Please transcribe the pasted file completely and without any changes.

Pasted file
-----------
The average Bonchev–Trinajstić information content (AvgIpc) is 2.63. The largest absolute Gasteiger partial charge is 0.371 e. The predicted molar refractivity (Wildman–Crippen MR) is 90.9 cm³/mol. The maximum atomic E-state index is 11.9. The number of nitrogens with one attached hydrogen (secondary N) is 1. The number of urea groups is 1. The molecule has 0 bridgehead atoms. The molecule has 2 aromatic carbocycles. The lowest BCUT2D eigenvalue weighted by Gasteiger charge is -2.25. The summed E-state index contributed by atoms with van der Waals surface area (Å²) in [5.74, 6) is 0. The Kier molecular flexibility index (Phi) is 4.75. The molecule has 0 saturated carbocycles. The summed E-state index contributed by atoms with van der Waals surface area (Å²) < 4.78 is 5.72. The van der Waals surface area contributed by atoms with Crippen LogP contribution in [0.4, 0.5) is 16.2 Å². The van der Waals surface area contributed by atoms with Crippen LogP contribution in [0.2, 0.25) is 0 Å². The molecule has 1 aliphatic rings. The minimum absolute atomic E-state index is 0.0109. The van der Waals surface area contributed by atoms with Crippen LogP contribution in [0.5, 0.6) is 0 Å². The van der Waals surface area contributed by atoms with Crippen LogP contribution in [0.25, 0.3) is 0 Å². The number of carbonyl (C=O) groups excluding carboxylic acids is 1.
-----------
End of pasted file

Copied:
The average Bonchev–Trinajstić information content (AvgIpc) is 2.63. The largest absolute Gasteiger partial charge is 0.371 e. The predicted molar refractivity (Wildman–Crippen MR) is 90.9 cm³/mol. The maximum atomic E-state index is 11.9. The number of nitrogens with one attached hydrogen (secondary N) is 1. The number of urea groups is 1. The molecule has 0 bridgehead atoms. The molecule has 2 aromatic carbocycles. The lowest BCUT2D eigenvalue weighted by Gasteiger charge is -2.25. The summed E-state index contributed by atoms with van der Waals surface area (Å²) in [5.74, 6) is 0. The Kier molecular flexibility index (Phi) is 4.75. The molecule has 0 saturated carbocycles. The summed E-state index contributed by atoms with van der Waals surface area (Å²) < 4.78 is 5.72. The van der Waals surface area contributed by atoms with Crippen LogP contribution in [0.4, 0.5) is 16.2 Å². The van der Waals surface area contributed by atoms with Crippen LogP contribution in [0.2, 0.25) is 0 Å². The molecule has 1 aliphatic rings. The minimum absolute atomic E-state index is 0.0109. The van der Waals surface area contributed by atoms with Crippen LogP contribution in [0.5, 0.6) is 0 Å². The van der Waals surface area contributed by atoms with Crippen LogP contribution in [0.25, 0.3) is 0 Å². The number of carbonyl (C=O) groups excluding carboxylic acids is 1.